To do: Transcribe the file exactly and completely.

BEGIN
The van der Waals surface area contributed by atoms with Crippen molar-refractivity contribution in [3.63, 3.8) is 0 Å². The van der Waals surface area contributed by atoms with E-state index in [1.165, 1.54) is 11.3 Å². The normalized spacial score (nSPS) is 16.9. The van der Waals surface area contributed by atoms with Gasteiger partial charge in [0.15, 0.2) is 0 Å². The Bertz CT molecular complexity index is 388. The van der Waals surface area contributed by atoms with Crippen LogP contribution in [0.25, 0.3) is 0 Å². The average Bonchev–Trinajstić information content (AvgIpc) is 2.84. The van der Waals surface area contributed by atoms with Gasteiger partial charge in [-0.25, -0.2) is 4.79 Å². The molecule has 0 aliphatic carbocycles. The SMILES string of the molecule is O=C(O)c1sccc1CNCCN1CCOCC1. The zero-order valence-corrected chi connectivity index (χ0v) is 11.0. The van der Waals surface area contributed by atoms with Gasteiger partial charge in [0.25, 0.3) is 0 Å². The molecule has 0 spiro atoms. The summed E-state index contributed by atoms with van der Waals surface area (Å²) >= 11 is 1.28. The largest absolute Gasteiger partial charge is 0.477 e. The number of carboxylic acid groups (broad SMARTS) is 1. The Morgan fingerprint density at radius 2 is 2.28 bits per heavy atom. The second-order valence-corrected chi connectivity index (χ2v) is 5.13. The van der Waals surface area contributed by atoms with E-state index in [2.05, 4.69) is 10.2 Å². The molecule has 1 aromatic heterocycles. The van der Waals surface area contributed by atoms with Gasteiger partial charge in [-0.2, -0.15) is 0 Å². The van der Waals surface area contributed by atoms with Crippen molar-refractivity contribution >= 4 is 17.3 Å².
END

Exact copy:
The van der Waals surface area contributed by atoms with Crippen molar-refractivity contribution in [3.63, 3.8) is 0 Å². The van der Waals surface area contributed by atoms with E-state index in [1.165, 1.54) is 11.3 Å². The normalized spacial score (nSPS) is 16.9. The van der Waals surface area contributed by atoms with Gasteiger partial charge in [0.15, 0.2) is 0 Å². The Bertz CT molecular complexity index is 388. The van der Waals surface area contributed by atoms with Crippen LogP contribution in [0.25, 0.3) is 0 Å². The average Bonchev–Trinajstić information content (AvgIpc) is 2.84. The van der Waals surface area contributed by atoms with Gasteiger partial charge in [-0.25, -0.2) is 4.79 Å². The molecule has 0 aliphatic carbocycles. The SMILES string of the molecule is O=C(O)c1sccc1CNCCN1CCOCC1. The zero-order valence-corrected chi connectivity index (χ0v) is 11.0. The van der Waals surface area contributed by atoms with Gasteiger partial charge in [0.25, 0.3) is 0 Å². The molecule has 0 spiro atoms. The summed E-state index contributed by atoms with van der Waals surface area (Å²) >= 11 is 1.28. The largest absolute Gasteiger partial charge is 0.477 e. The number of carboxylic acid groups (broad SMARTS) is 1. The Morgan fingerprint density at radius 2 is 2.28 bits per heavy atom. The second-order valence-corrected chi connectivity index (χ2v) is 5.13. The van der Waals surface area contributed by atoms with E-state index in [2.05, 4.69) is 10.2 Å². The molecule has 1 aromatic heterocycles. The van der Waals surface area contributed by atoms with Gasteiger partial charge in [-0.2, -0.15) is 0 Å². The van der Waals surface area contributed by atoms with Crippen molar-refractivity contribution >= 4 is 17.3 Å².